El Paso County agreed this week to pay $60,000 to a woman who was kept in jail for nearly a month because she couldn’t pay a $55 release fee and up to $130,000 to others who also were kept in jail because they couldn’t afford the charge.
County commissioners Tuesday unanimously approved the payout to settle a lawsuit filed by the American Civil Liberties Union of Colorado in November on behalf of Jasmine Still, a Colorado Springs woman in her 20s and mother of three children.
The ACLU determined that about 180 other people had been held in jail under the same circumstances: a judge had approved their release on a personal recognizance bond, or written promise to appear in court, but they could not afford the release fee. Under the terms of the agreement, those individuals are now eligible to receive $125 for each additional day that they were kept behind bars.
However, county officials expect only a fraction of those eligible for the payouts will come forward to claim the money, Senior Assistant County Attorney Lisa Kirkman said.
In a lawsuit filed in U.S. District Court in Denver in November, the ACLU argued that the fee was unconstitutional, and those who were being held solely because they could not pay it were being illegally detained.
Less than two weeks later, 4th Judicial District Chief Judge William Bain halted the practice of holding those who couldn’t pay the fee, ordering that individuals be released from custody the same day a judge grants a personal recognizance bond.
The county has said that the change in practice was in the works long before the suit was filed, and that county staff began researching in 2016 how to tweak procedures so that the fee didn’t have to be collected before an inmate’s release.
Kirkman said the settlement is not an admission of wrongdoing.
“Litigation is expensive. And since the county was moving in the direction anyway to change this policy, I think it’s in the best interest of everyone to settle this matter and move forward,” she said.
The $60,000 for Still will cover damages, attorneys’ fees and other costs.
During the more than 25 extra days she spent in jail, child custody proceedings were initiated against her, and she later opted to plead guilty to a felony drug charge — costing her the opportunity to accept a misdemeanor plea — so that she could get out of jail and fight for the custody of her children.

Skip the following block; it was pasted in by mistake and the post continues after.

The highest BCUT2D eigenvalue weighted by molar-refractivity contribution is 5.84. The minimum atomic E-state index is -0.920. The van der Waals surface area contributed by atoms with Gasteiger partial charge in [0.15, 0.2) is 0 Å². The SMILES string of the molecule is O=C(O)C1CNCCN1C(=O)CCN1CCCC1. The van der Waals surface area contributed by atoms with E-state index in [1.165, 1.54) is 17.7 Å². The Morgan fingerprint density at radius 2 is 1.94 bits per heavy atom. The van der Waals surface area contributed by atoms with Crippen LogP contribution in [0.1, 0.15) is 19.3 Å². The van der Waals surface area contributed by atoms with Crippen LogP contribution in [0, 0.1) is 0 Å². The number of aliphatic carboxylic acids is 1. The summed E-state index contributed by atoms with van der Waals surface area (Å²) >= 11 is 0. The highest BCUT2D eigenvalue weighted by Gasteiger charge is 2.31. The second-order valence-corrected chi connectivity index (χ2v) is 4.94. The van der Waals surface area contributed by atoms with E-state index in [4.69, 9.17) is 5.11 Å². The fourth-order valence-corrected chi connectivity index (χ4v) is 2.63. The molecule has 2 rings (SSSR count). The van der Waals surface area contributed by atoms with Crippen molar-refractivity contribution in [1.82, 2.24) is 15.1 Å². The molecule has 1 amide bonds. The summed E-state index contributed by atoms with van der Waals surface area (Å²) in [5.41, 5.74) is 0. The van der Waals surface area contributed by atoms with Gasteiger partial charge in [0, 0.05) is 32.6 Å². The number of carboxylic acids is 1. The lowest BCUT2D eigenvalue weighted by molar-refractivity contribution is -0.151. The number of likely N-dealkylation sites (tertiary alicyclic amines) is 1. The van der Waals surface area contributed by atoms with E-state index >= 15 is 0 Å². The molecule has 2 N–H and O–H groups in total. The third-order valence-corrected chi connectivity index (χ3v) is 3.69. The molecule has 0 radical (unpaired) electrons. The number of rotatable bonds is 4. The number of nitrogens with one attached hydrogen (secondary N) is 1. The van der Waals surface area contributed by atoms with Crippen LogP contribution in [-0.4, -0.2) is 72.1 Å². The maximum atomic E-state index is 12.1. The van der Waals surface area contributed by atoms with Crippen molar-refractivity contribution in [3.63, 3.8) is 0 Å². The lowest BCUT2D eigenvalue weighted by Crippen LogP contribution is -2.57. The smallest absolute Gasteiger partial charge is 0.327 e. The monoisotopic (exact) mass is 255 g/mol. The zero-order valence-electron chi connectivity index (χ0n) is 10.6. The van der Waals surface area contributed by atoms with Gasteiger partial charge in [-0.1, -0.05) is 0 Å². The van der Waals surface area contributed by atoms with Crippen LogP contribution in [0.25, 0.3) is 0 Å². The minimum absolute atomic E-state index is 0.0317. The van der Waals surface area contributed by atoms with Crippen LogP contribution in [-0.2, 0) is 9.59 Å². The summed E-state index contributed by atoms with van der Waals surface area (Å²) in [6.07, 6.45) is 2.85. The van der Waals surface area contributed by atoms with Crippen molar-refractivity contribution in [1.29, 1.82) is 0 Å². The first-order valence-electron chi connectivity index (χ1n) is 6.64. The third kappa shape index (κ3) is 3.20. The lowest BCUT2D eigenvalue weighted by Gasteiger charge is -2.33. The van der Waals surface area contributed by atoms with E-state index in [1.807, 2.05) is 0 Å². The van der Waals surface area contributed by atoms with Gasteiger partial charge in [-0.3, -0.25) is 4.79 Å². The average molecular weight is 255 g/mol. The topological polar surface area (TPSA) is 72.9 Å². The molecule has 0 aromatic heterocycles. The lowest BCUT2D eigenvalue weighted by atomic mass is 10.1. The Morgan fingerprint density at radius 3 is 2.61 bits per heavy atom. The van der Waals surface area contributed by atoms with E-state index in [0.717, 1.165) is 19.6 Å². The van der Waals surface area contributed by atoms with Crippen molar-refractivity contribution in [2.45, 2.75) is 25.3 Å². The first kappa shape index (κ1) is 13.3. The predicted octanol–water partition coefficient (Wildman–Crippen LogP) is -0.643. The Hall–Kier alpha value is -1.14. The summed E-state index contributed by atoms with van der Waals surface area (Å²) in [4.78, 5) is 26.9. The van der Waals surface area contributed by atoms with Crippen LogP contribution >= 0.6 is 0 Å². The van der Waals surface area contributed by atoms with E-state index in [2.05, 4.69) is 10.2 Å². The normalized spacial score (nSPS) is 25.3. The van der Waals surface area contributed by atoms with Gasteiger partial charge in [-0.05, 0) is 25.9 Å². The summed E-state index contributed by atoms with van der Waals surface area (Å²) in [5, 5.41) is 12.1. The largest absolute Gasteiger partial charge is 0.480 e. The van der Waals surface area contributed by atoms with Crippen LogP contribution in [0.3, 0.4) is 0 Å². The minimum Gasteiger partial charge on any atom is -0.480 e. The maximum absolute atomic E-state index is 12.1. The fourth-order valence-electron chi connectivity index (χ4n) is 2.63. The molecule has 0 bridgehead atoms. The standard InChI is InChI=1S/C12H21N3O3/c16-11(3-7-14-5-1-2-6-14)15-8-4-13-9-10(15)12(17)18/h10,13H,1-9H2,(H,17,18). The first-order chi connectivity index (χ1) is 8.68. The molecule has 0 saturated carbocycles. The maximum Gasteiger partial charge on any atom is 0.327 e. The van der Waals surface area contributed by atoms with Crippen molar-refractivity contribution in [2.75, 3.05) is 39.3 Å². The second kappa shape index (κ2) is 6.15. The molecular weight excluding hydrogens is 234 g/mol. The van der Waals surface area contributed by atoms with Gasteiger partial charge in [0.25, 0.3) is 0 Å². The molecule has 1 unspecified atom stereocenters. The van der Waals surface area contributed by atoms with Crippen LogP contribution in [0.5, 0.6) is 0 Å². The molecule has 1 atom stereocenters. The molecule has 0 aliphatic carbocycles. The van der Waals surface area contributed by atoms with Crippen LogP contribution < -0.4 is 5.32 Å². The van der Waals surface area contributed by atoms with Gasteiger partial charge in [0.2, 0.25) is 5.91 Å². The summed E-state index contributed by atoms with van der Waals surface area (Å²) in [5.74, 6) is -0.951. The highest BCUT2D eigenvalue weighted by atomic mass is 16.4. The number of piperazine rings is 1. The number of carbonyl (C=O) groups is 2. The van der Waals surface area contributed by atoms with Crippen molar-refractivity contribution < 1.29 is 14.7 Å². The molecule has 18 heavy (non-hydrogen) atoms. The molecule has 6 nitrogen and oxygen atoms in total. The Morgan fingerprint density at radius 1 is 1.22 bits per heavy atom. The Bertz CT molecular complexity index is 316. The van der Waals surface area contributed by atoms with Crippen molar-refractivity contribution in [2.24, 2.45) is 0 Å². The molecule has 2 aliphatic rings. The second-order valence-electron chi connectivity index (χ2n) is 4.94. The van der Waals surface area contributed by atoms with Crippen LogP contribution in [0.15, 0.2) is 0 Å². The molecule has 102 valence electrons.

“I am grateful that this case is finally over and that I can tell my children that I was part of something bigger than just me — that I stood up with the ACLU to fight for the rights of 183 other people,” Still said in a statement published on the ACLU’s website. “El Paso County did something I didn’t expect — they stepped up to make this right. I hope this case will make other places think twice before they lock people up just because they can’t pay.”
According to the settlement document, the policy regarding the fee kept about 180 people in jail for 1,043 additional days
Due to the statute of limitations, those individuals have two years from the last day they were held, solely because they couldn’t pay the fee, to collect their award, Kirkman said.
Under the terms of the agreement, the county will attempt to notify those individuals by sending a notice to their last known address. A list of those eligible for the payouts will also be provided to the jail so that staff can inform them if they are booked into the jail.
To collect their awards, they may request to meet with the County Attorney’s Office by calling 520-6485, or, if they are currently incarcerated at the jail, by using an inmate kiosk to request the meeting.